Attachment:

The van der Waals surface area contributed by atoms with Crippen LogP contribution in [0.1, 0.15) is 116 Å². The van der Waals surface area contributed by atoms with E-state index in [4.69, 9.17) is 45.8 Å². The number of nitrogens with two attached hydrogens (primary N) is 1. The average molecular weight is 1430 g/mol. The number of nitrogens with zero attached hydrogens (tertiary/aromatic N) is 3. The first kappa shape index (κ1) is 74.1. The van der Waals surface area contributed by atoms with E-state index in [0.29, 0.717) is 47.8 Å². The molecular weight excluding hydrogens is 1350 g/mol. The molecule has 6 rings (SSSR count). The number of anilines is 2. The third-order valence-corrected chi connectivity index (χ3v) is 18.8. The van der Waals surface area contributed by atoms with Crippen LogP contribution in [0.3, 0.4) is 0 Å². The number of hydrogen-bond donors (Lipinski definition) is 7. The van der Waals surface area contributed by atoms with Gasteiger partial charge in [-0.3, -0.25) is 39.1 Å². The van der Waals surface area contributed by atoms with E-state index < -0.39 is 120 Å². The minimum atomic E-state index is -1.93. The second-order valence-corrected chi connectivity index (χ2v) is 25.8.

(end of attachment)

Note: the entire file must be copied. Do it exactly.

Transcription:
The van der Waals surface area contributed by atoms with Crippen LogP contribution in [0.1, 0.15) is 116 Å². The van der Waals surface area contributed by atoms with E-state index in [4.69, 9.17) is 45.8 Å². The number of nitrogens with two attached hydrogens (primary N) is 1. The average molecular weight is 1430 g/mol. The number of nitrogens with zero attached hydrogens (tertiary/aromatic N) is 3. The first kappa shape index (κ1) is 74.1. The van der Waals surface area contributed by atoms with E-state index in [0.29, 0.717) is 47.8 Å². The molecular weight excluding hydrogens is 1350 g/mol. The molecule has 6 rings (SSSR count). The number of anilines is 2. The third-order valence-corrected chi connectivity index (χ3v) is 18.8. The van der Waals surface area contributed by atoms with Crippen LogP contribution in [0.3, 0.4) is 0 Å². The number of hydrogen-bond donors (Lipinski definition) is 7. The van der Waals surface area contributed by atoms with Gasteiger partial charge in [-0.3, -0.25) is 39.1 Å². The van der Waals surface area contributed by atoms with E-state index < -0.39 is 120 Å². The minimum atomic E-state index is -1.93. The second-order valence-corrected chi connectivity index (χ2v) is 25.8.